Philip Ramone was a South African-born American recording engineer, record producer, violinist and composer, who in 1958 co-founded A & R Recording, Inc., a recording studio with business partner Jack Arnold at 112 West 48th Street, New York, upstairs from the famous musicians' watering hole, Jim & Andy's, and several doors east of Manny's Music. The success of the original A & R Recording allowed it to expand into several studios and a record production company. He was described by Billboard as "legendary", and the BBC as a "CD pioneer".
Olympic Sound Studios was an independent commercial recording studio in London, best known for the many rock, pop and sound stage recordings made during late 1960s onwards. Highly regarded, it was used by acts as The Rolling Stones, Jimi Hendrix, Led Zeppelin, Dave Mason and The Beatles. Some regarded Olympic Studios as important as Abbey Road Studios. The studio's sound mixing desks became famous when the technology and design they pioneered was later manufactured commercially.
Music of the Sun is the debut studio album by Barbadian singer Rihanna. It was released on August 29, 2005, by Def Jam Recordings. Prior to signing with Def Jam, Rihanna was discovered by record producer Evan Rogers in Barbados, who helped Rihanna record demo tapes to send out to several record labels. Jay-Z, the former chief executive officer (CEO) and president of Def Jam, was given Rihanna's demo by Jay Brown, his A&R at Def Jam, and invited her to audition for the label after hearing what turned out to be her first single, "Pon de Replay". She auditioned for Jay-Z and L.A. Reid, the former CEO and president of record label group The Island Def Jam Music Group, and was signed on the spot to prevent her from signing with another record label.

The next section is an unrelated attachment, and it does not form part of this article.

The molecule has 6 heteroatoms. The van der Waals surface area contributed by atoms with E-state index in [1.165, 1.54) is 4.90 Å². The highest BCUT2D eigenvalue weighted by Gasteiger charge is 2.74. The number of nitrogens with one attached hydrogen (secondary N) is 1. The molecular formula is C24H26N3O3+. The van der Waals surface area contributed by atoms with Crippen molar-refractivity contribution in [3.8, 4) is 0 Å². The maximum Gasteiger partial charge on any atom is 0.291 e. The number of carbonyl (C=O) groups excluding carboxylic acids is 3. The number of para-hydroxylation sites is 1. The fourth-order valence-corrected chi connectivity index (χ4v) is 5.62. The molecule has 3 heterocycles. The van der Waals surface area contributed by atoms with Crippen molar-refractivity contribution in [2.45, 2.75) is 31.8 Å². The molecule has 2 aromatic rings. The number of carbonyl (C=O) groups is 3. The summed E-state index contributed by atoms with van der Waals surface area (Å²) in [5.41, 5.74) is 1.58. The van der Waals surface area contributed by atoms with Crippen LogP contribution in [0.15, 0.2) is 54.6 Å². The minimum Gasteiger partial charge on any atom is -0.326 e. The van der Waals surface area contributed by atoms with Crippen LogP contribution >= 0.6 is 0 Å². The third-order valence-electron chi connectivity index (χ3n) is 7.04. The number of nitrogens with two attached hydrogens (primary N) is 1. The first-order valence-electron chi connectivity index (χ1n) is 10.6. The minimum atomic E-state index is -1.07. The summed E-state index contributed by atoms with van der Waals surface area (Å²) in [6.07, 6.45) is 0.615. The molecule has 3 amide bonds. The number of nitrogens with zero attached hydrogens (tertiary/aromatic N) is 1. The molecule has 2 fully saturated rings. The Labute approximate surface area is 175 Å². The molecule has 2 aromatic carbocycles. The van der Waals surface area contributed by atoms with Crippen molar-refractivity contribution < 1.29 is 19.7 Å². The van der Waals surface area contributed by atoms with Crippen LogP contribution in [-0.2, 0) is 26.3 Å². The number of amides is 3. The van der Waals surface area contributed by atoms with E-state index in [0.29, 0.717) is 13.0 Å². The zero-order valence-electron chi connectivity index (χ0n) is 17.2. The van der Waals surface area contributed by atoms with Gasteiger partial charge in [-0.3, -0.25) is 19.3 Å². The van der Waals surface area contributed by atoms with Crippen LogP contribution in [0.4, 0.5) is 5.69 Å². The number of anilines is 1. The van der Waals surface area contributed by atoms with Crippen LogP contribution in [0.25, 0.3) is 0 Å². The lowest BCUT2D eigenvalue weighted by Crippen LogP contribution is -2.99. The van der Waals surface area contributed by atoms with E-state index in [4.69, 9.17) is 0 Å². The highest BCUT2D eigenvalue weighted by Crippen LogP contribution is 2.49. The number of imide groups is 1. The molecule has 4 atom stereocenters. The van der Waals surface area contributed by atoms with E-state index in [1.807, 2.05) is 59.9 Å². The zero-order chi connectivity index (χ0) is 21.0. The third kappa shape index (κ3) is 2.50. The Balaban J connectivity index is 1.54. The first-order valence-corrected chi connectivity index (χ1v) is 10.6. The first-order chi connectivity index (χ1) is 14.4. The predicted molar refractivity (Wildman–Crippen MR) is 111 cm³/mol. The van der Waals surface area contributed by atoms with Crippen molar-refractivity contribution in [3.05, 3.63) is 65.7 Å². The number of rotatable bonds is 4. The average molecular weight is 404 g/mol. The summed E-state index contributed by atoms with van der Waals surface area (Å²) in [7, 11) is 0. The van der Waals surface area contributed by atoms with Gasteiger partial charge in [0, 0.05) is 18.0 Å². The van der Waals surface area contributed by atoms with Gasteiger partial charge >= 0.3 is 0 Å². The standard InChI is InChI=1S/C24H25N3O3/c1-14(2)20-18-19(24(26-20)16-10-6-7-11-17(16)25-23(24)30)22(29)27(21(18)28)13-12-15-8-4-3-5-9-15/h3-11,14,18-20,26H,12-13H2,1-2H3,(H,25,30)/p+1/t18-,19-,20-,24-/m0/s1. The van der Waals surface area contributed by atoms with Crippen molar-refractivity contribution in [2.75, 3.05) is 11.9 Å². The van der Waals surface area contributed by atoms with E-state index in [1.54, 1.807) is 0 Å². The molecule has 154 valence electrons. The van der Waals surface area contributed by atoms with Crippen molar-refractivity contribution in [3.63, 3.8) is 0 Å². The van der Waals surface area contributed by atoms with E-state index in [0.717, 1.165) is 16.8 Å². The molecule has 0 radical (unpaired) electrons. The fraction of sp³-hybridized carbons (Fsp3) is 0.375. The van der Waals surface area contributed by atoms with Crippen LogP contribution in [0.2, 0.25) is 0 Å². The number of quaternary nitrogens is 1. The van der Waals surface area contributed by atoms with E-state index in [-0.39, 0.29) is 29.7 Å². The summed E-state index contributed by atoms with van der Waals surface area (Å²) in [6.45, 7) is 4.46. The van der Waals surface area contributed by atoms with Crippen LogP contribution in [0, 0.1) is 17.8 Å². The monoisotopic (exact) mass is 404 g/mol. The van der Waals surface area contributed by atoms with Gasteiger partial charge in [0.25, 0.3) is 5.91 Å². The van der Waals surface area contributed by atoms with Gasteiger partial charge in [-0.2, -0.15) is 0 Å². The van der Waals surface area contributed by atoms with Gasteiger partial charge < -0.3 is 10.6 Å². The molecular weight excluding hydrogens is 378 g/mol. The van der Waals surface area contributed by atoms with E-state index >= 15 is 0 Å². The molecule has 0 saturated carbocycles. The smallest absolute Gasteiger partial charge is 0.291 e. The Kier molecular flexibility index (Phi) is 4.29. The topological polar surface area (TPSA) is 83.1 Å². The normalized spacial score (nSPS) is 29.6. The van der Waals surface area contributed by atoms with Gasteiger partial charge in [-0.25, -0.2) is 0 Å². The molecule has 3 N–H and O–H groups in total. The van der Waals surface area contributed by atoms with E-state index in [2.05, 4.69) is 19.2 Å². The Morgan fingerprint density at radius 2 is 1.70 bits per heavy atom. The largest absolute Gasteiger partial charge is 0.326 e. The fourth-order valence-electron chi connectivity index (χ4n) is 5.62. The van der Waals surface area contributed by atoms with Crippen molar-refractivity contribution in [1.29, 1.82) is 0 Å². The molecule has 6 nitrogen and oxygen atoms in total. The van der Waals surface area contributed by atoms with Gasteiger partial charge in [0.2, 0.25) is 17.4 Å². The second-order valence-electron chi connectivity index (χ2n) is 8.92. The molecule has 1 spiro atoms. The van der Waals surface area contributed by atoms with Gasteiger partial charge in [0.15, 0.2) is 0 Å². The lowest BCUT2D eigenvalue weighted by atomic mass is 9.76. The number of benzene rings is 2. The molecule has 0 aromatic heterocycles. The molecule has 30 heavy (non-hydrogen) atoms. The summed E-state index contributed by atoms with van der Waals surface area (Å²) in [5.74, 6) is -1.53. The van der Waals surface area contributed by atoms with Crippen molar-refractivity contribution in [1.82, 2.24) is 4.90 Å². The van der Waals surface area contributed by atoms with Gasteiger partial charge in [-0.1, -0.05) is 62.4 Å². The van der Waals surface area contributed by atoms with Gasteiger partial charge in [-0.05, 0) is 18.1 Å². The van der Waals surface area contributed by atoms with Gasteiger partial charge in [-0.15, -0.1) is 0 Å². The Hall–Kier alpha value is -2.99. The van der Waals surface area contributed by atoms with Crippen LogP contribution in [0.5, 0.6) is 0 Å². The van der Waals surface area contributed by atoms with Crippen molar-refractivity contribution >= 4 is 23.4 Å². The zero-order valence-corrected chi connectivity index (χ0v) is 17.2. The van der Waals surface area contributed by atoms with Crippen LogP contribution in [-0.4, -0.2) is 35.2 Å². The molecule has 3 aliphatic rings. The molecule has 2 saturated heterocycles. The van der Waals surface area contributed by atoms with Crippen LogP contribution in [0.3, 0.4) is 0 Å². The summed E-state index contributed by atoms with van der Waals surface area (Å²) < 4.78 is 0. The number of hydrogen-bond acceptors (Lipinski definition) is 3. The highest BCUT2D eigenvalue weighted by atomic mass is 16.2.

Live Like You Were Dying is the eighth studio album by American country music artist Tim McGraw. It was released on August 24, 2004, by Curb Records and was recorded in a mountaintop studio in upstate New York. It entered the Billboard 200 chart at number one, with sales of 766,000 copies in its first week. The album was certified 4 x Platinum by the RIAA for shipping four million copies, and was nominated for two Grammies in 2005 for Best Country Vocal Performance Male and Best Country Album, winning for Best Country Vocal Performance. Five singles were released from the album, all were top 15 hits on the Hot Country Songs chart, two of which hit #1.